Twenty students. Two days. One original 15 minute performance piece. From scratch.
How could this work? And how did these students come alive in their creativity and understanding of Australia’s 60,000 years of innovation?
On our recent tour (read more here) we spent five days at Canberra Grammar, two of which were set aside to work with a motivated group of year three to six students in order to create a new piece to perform for parents and friends at the school’s ArtWalk evening.
We performed for them. We discussed new research into Aboriginal land management, permanent housing and food systems. We discussed how that informs sustainable living today. We got them moving to embody the learning, and embarked on our creative process workshop.
The Creative Process
Students created conversations about what the explorers saw – vast kangaroo grass plantations, harvesting, baking the world’s first bread, the world’s oldest manmade structures, etc. We recorded these conversations and they formed the basis for a soundtrack. Here’s an example:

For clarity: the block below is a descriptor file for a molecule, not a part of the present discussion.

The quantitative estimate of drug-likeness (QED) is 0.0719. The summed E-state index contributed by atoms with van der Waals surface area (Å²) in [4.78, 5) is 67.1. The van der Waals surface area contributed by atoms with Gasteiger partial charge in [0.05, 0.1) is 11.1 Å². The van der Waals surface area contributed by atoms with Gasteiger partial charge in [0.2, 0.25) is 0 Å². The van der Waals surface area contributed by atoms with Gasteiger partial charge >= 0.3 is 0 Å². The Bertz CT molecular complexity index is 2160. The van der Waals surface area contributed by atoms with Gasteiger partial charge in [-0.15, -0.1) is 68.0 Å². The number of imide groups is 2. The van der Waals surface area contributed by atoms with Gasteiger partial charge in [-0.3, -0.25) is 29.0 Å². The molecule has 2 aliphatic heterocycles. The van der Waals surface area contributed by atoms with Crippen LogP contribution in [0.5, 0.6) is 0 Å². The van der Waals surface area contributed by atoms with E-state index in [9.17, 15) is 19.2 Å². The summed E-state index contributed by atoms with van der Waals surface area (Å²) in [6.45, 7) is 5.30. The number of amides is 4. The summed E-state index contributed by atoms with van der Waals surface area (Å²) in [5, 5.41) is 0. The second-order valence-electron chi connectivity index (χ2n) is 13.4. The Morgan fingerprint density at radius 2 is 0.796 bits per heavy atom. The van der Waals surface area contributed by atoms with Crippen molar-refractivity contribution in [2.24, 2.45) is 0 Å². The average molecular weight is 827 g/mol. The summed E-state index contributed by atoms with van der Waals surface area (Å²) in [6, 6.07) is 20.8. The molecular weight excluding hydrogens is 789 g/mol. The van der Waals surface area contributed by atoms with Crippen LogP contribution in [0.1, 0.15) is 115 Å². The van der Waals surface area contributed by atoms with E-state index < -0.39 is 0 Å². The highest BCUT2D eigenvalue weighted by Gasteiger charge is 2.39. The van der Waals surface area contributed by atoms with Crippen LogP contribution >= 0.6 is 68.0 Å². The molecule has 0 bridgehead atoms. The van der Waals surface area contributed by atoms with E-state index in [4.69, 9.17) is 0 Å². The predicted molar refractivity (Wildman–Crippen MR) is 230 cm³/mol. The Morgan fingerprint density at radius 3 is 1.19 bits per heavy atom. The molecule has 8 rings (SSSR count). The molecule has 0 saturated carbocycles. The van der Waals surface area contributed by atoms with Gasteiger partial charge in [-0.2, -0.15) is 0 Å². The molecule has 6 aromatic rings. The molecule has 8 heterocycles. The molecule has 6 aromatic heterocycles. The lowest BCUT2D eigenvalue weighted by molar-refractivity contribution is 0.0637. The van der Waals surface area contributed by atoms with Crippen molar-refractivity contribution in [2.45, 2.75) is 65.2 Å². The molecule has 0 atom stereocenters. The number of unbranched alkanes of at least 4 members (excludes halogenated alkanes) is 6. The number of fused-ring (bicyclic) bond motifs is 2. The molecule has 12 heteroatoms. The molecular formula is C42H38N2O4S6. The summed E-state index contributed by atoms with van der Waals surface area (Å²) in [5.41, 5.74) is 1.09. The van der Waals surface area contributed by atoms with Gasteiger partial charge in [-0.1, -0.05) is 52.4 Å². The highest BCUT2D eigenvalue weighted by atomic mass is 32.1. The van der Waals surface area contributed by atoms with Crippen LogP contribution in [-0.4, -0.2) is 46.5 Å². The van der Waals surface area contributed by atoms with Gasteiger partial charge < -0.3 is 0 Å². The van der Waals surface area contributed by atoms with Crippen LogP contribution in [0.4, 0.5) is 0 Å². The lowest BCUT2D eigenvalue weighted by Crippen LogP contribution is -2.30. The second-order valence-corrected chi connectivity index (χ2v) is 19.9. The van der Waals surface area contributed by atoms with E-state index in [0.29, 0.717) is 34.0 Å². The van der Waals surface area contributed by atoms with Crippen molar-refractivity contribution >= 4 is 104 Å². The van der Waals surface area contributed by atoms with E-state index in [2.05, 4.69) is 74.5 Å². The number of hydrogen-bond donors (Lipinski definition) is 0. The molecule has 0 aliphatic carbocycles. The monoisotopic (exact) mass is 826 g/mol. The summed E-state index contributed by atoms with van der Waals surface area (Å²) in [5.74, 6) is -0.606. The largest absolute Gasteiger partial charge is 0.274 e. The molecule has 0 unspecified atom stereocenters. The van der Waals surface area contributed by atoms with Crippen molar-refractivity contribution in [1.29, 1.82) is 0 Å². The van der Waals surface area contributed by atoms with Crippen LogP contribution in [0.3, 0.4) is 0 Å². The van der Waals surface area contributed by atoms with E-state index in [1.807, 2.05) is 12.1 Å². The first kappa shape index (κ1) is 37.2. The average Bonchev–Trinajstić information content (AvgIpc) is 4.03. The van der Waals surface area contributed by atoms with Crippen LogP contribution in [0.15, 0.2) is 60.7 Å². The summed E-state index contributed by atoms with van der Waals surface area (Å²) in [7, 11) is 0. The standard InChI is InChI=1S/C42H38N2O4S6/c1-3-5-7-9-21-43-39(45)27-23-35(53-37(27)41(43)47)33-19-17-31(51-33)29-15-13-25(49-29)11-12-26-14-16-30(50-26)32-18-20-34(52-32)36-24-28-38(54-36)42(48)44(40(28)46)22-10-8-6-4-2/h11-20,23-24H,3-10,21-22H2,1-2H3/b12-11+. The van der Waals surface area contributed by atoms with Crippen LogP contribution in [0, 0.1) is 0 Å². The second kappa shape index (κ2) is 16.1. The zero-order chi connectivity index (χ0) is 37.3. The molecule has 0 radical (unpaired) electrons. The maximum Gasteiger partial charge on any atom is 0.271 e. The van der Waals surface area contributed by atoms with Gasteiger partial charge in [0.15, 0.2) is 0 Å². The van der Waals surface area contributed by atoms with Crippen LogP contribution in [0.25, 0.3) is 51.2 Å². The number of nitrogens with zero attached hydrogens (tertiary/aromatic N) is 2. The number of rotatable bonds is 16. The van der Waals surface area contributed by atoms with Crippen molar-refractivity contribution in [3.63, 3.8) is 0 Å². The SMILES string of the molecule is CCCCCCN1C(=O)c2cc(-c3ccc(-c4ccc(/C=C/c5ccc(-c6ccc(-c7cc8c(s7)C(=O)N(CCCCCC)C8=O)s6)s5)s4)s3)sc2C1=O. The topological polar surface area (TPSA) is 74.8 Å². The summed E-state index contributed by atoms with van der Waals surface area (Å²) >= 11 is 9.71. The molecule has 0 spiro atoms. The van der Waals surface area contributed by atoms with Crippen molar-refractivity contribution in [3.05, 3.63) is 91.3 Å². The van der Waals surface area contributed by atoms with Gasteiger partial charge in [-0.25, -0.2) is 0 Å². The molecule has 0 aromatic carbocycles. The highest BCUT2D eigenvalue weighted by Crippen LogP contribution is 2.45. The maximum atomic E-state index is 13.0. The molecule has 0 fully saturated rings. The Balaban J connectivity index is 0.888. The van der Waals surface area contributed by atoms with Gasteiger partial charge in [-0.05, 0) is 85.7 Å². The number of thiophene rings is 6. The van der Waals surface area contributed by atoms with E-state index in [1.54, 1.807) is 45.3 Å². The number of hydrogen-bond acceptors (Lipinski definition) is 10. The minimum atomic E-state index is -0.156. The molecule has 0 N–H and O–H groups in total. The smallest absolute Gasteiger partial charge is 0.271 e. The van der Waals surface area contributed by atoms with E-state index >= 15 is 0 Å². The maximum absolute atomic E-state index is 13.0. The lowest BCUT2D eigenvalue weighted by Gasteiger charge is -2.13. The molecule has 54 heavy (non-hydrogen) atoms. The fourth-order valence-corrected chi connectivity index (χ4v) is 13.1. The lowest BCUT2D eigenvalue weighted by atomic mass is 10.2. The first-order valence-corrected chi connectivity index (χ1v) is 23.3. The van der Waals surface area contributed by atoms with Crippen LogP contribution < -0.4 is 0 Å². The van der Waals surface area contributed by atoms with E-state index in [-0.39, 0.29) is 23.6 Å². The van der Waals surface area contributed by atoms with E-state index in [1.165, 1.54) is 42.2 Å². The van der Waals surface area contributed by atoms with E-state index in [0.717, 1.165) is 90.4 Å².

Fact: Explorers saw ‘grassy plains spreading out like a boundless field’. When you walk through kangaroo grass it smells so rich and warm and nutty.
OC: Have you smelt food growing?
LS: Yes, I went to my mum’s farm for a reunion. On a morning walk I passed wheat fields.
OC: What did the growing wheat smell like?
LS: The smell was warm, welcoming, and had a pleasant, dry and fresh scent.
OC: To summarise, did you enjoy the smell of wheat?
OC: Thanks for passing on your knowledge, and thanks for listening!
They recorded sounds they created in groups, and rehearsed a refrain which included repetition and emphasis. They suggested movement motifs and we made group and duo sequences, including a few gems of their own brand of silliness.
Putting it all together
The students worked hard, we worked hard, the hosting teachers were awesome (thanks Erin and Amber), as we approached performance night this multi-aged, diverse group became a real team, anticipating the need to be ready, be confident and support each other.
They hit the stage. It sounded and looked amazing, had real character and each student shone – not in their learnt lines, but in the presentation of their real story, and in the expression of what they’d been learning.
The response from the audience of parents, grandparents, friends, teachers and other students was rapturous! The students revelled as they were applauded for their creativity, patience, for meeting challenges, collaborating and listening, for taking direction and having the courage to perform a totally new, innovative piece of art!
To summarise, did we enjoy working with this performance group?
Yes, we really, really did.